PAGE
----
When the tragic day of September 11th occurred and the economy suffered, the wedding industry was hit hard. Knowing it was sink or swim, I “retired” from a decade of being immersed in white silk and sequins. During the transition into a new field of Career Services and a radically different lifestyle, my cherished hobby — a nearly daily activity — ceased.
I tried to soften the blow by collecting vintage clothing and jewelry. Each one-of-a-kind piece offered its own unique story, a feminine fit that was getting harder to find in ready-to-wear, and a similar avenue to self-expression. I thought it would be enough, but through the years I had periods of deep longing for the solace of sewing.
Sewing provides positive physical and mental stimulation. When deciding what to create, a myriad of artistic principles are called into action: color, texture, pattern, line, proportion. Sewing also offers flexibility: the path you choose can change mid-project if the look isn’t suitable. And the process of constructing the piece — be it a throw pillow or an evening gown — brings its own rewards. The cutting of the fabric, the hum of the machine, the magic of making something flat into a three-dimensional object.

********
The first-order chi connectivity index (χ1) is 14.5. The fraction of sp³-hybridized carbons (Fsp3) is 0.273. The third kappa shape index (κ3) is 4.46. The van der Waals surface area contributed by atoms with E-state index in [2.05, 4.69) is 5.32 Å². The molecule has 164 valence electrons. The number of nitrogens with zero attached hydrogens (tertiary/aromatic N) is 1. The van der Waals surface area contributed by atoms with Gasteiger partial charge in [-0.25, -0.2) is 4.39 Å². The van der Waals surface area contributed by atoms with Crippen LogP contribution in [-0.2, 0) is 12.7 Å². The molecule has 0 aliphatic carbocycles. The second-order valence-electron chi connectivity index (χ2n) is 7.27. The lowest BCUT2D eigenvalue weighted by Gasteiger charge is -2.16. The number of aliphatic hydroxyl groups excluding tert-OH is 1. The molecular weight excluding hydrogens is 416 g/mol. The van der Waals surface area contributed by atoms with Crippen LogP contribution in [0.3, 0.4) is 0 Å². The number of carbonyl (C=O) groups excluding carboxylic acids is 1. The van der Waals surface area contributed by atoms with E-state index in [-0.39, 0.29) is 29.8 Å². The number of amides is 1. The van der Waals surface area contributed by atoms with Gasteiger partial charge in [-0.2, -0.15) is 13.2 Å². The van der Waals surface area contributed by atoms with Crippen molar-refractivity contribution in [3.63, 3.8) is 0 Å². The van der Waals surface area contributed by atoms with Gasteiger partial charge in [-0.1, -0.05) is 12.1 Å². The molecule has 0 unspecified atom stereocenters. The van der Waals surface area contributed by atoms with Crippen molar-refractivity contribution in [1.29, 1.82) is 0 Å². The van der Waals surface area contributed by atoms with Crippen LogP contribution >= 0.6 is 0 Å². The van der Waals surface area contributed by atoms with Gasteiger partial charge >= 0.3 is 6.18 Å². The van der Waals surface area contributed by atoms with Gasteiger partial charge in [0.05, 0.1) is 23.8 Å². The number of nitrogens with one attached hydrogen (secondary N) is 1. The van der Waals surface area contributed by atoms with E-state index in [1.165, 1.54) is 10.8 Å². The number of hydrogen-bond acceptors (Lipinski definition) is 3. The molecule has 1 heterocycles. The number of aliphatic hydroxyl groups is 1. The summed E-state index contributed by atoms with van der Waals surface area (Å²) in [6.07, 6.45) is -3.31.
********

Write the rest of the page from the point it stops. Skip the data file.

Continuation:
I added up the many years that have passed since I held a needle in my fingers. What memories haven’t I captured in the threads of a garment? What opportunities to meet new people, start a conversation, or find inner peace through using my hands have I missed?
I know I need to make time… time to sew. Sewing offers a way to regain control: the occasion, place, manner, and components are mine, and only mine, for the choosing. Sewing takes me away as much as an enthralling book, and instead of experiencing wistfulness when the final page is turned, at the end of the journey I have a new creation to enjoy. Sewing is a hobby that brought me life and love in my youth. Now, during times uncertain to us all, it could provide a familiar foundation for a decade of my life that is just beginning.